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I remember the night you called me, your voice awkward and intentional, “I need to see you. We need to talk.” I assumed it was the end of us, what little of us existed after a date and a smattering of lengthy conversations. I couldn’t imagine otherwise what could be so pressing. I sat at the kitchen table in my PJs, making notes on Waiting for Godot or some other drama, distracted by the waiting, pretending to ignore the looming let down. When you arrived, you sat by my side and asked to walk with me in the night, a privacy I didn’t feel necessary for a “let’s just be friends” conversation. I was annoyed but obliged anyway. I did love your friendship and wanted to pretend that was enough. We strolled the vacant street together slipping in and out of shadows for a mile before you stopped by a pond and asked me to marry you. Thousands of words spilled into that night, but thirteen years later all I can seem to remember is “yes.”

 ———————–

The terrain of marriage rises and falls like those golden Californian hills. Yet somewhere on that misty, unknown horizon, oak trees grow. Their misshapen and varied limbs raise to the sky, rooted and strong.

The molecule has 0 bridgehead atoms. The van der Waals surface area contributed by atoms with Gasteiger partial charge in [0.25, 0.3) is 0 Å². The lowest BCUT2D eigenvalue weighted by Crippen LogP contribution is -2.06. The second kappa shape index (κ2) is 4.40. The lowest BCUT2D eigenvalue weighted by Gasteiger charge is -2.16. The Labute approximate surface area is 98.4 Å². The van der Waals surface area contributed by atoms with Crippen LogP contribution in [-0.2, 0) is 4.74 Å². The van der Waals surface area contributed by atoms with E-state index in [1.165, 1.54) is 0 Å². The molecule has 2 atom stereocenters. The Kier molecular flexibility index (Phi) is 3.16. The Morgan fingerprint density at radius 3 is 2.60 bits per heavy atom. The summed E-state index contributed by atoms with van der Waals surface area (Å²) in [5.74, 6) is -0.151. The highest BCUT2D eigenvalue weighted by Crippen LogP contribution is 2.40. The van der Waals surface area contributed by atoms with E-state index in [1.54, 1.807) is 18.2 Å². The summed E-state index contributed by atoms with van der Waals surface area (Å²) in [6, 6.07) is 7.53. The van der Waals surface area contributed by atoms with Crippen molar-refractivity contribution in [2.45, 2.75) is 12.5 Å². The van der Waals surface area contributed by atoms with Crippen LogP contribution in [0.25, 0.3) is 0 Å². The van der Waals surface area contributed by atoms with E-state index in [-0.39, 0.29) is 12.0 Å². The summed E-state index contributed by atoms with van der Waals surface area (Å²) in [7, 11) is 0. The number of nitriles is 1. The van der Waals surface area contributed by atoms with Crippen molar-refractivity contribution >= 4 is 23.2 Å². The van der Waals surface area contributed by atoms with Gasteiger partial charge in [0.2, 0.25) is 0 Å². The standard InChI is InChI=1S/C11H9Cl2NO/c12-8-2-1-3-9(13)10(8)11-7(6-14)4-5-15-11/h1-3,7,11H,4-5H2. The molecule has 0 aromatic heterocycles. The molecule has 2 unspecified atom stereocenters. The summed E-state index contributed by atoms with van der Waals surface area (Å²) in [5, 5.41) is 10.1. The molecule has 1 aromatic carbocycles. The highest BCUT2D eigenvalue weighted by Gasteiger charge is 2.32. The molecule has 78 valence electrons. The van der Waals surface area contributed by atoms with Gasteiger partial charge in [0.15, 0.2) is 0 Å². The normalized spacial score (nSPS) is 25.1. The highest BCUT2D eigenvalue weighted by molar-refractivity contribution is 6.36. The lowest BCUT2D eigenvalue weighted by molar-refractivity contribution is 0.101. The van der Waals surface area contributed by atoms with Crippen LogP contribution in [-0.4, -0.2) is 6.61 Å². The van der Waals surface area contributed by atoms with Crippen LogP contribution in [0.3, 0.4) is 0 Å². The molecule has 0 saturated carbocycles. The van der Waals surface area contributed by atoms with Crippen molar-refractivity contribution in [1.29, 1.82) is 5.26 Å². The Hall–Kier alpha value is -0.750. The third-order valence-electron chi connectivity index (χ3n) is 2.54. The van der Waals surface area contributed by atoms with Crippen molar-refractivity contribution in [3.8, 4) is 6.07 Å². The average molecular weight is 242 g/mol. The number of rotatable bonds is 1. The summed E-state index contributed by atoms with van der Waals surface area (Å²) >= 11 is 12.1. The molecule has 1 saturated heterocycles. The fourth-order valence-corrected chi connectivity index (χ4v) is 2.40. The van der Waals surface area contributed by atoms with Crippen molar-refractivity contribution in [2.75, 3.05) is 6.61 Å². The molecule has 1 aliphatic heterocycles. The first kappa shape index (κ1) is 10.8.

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As parents, Mark and I have learned to be creative about our “dates.” Every other week we have a legitimate night-out to ourselves, but between those evenings, we squeeze whatever random moments we can. Fortunately, we’re both pretty simple people, both of us more often enjoying casual intimacy over fancy, crowded restaurants. So when my sister offered to take my kids to the movies on Saturday morning in exchange for watching her daughter (who would mostly be napping), I took the opportunity to create a little impromptu lunch date for us. I roasted cherry tomatoes and asparagus, pulled out a little brie, a baguette, and a bottle of wine (midday? gasp.).

Typically, I’d take a blanket outside, but since our weather has been cold and damp still, I opted for an indoor picnic instead. Using one of our throw blankets, I spread our small feast across our bedroom floor–the perfect casual, romantic lunch. It was brief compared to a typical evening date but such an ideal way to spend together and connect.